|Non-contrast computed tomography of head showing a large mass without any intracranial extension. The diagnosis was postauricular congenital alveolar rhabdomyosarcoma.|
|Classification and external resources|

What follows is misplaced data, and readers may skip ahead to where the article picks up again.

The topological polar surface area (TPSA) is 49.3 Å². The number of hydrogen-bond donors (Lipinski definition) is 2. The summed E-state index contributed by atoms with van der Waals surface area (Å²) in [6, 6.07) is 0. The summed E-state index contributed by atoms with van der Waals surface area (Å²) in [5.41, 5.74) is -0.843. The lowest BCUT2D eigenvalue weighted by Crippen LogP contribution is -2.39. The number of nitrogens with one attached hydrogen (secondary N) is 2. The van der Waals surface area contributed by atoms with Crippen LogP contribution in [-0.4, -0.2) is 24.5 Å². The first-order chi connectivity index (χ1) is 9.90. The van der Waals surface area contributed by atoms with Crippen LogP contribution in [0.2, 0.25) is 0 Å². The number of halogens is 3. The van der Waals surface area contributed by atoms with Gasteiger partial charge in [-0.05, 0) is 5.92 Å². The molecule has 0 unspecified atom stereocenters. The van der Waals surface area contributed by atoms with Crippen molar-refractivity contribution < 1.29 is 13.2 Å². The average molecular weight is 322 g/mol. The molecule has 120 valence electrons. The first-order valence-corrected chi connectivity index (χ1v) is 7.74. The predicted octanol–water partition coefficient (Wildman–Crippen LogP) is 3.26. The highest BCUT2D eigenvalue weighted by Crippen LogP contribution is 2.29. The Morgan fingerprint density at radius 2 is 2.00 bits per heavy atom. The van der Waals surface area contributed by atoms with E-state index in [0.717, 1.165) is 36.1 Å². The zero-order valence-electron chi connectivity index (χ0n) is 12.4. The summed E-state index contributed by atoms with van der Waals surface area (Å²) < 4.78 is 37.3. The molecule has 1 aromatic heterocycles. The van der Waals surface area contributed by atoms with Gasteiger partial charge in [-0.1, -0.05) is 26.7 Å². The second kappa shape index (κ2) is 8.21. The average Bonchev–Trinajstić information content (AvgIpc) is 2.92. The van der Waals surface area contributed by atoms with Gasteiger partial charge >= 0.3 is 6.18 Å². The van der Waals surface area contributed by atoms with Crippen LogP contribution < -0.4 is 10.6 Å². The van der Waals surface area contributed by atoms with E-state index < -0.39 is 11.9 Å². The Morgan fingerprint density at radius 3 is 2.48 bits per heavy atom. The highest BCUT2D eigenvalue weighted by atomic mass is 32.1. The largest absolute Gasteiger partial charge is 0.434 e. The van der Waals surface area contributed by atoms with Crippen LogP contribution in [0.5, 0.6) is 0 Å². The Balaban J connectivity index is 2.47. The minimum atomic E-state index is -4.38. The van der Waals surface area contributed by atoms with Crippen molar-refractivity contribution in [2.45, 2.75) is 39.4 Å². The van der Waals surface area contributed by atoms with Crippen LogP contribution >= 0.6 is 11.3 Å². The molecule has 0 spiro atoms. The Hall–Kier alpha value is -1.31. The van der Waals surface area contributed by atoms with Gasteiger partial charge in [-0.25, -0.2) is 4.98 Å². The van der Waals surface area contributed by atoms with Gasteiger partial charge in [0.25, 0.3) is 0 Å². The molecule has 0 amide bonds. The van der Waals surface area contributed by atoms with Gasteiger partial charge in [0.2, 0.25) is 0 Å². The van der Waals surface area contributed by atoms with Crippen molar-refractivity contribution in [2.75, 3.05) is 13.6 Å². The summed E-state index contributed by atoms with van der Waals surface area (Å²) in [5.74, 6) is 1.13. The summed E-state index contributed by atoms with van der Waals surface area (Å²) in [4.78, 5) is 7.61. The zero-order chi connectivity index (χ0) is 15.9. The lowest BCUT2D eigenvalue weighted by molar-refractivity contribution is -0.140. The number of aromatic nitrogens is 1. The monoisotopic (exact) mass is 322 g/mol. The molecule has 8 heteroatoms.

Rhabdomyosarcoma, or RMS, is an aggressive and highly malignant form of cancer that develops from skeletal (striated) muscle cells that have failed to fully differentiate. It is generally considered to be a disease of childhood, as the vast majority of cases occur in those below the age of 18. It is commonly described as one of the "small, round, blue cell tumours of childhood" due to its appearance on an H&E stain. Despite being a relatively rare cancer, it accounts for approximately 40% of all recorded soft tissue sarcomas. RMS can occur in any site on the body, but is primarily found in the head, neck, orbit, genitourinary tract, genitals, and extremities. There are no clear risk factors for RMS, but the disease has been associated with some congenital abnormalities. Signs and symptoms vary according to tumor site, and prognosis is closely tied to the location of the primary tumor. Common site of metastasis include the lungs, bone marrow, and bones. There are many classification systems for RMS and a variety of defined histological types. Embryonal rhabdomyosarcoma is the most common type and comprises about 60% of cases. Patient outcomes vary considerably, with 5 years survival rates between 35% and 95% depending on the type of RMS involved, so clear diagnosis is critical for effective treatment and management. Unfortunately, accurate and quick diagnosis is often difficult due to the heterogeneity of RMS tumors and a lack of strong genetic markers of the disease. Treatment usually involves a combination of surgery, chemotherapy, and radiation. Sixty percent to 70% of newly diagnosed patients with nonmetastatic disease can be cured using this combined approach to therapy. Despite aggressive multimodality treatment, less than 20% of patients with metastatic RMS are able to be cured of their disease.